I had a meeting last week with a potential client who specializes in GIS development. Before I got into 3D imaging I spent a lot of time as a GPS/RTK surveyor collecting assets and building GIS databases for clients. During last week’s meeting it hit me that it had been awhile since I had even thought about GIS (other than skimming ArcUser when it hits my mailbox). I still have friends that are very deep in the GIS world but they don’t seem to have any professional interest in 3D imaging, and tell me that there does not seem to be anything coming down the ESRI pipeline that will incorporate the type of 3D imaging that we do any time soon.
I will admit that integrating point cloud data into GIS was one of the first things I tried to do when I got a scanner. I had the idea that I was going to open the eyes of my GIS customers. They were accustomed to drilling down until you got to a specific site in their databases. That site was typically crude line work that was “accurately” placed on aerial photography. If they were really advanced they might have building footprints as well. I was going to give them the ability to dive into that site in all of its 3D glory! In fact, I even showed examples using hyperlinks and ESRI’s 3D analyst at Leica’s Worldwide User Conference in 2006. After that it pretty much stalled out. I tried again when TruView was released as the “free to the end user” aspect seemed like a good selling point. Alas, the interest was nonexistent.
GIS, where success means 3-foot point spacing!
That year I attended the DistibuTECH conference with an eye toward tying the electrical system operator’s GIS into data that could be used by their engineering departments. I attended the GIS track and quickly learned that to this industry (electricity distributors) GIS still meant single points, meter accuracy, and maybe some snapshots. I was trying to sell a fighter jet to guys using a horse and buggy. That’s what happens when you start to believe IBM smart grid commercials instead of reading white papers.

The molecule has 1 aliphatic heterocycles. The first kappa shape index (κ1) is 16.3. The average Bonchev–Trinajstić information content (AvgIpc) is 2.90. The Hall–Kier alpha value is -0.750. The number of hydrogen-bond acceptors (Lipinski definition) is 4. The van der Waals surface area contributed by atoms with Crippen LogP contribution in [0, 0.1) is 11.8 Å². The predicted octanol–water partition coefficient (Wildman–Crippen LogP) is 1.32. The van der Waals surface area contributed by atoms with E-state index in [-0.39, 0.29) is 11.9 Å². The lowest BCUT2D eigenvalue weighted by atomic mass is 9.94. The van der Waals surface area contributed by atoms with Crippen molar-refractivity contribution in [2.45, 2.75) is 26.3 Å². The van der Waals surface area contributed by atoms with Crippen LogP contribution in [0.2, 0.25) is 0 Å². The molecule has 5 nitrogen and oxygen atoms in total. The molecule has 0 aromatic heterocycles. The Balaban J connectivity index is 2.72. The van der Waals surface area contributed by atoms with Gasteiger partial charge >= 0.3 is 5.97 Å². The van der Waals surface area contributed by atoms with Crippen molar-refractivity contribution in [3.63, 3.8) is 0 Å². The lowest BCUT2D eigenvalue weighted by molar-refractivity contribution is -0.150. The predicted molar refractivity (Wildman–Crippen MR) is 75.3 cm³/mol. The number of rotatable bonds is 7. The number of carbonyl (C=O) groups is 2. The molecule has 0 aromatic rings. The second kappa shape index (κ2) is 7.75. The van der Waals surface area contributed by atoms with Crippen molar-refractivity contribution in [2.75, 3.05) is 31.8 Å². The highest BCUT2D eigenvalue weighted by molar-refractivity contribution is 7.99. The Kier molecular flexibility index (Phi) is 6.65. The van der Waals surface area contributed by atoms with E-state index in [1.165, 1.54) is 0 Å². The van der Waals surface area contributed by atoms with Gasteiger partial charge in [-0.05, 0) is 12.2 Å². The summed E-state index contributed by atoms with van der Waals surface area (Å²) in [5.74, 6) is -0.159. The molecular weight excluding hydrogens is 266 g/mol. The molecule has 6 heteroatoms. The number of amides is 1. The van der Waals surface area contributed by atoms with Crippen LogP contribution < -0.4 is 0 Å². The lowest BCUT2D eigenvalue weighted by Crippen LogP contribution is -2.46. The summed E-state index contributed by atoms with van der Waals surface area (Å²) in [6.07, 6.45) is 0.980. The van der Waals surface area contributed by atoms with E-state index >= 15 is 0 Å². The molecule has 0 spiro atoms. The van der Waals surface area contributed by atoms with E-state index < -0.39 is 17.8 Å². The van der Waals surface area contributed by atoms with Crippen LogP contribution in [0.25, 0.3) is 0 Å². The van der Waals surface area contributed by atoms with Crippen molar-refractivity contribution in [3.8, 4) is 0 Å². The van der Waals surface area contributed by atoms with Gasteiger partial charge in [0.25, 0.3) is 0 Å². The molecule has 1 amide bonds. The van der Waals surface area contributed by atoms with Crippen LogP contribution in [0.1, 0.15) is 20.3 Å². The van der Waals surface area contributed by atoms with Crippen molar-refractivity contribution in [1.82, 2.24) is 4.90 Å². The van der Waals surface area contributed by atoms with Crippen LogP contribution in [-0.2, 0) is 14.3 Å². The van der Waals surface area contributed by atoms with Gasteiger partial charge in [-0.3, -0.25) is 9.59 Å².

After that, I turned my focus away from GIS with a single exception being the mobile LiDAR platforms for fast asset inventory collection. All of this is to say that I still do not completely understand why GIS operators have not been screaming for 3D imaging data. But I do have some ideas. Unlike Bentley or Autodesk, ESRI does not have other product lines that lend themselves to point cloud data so there is less incentive for the manufacturer to develop additional 3D tools. Many (if not most) of the users are government employees. Not much incentive there for change either! Lastly, the real power of GIS is not the mapping but the databasing and querying. 3D imaging does not help with that at all.
So, does that mean that GIS will forever be separated from high definition mapping? I still have hope that they will be integrated. BIM is essentially a model based GIS. It would seem that the tools for one would be transferable to the other. However, until someone finds a way to run database queries from 3D data, I’m not holding my breath.
Point of Parliamentary Procedure: It turns out that the comments section was disabled on my blog! For those of you that made comments, they were sent to me but they were not displayed (as they should have been) below the blog post to which they referred. I apologize for not noticing this sooner. This has now been corrected so feel free to opine away! I would love to hear your opinions, experiences or whatever you may have that would add to our understanding of the topic at hand.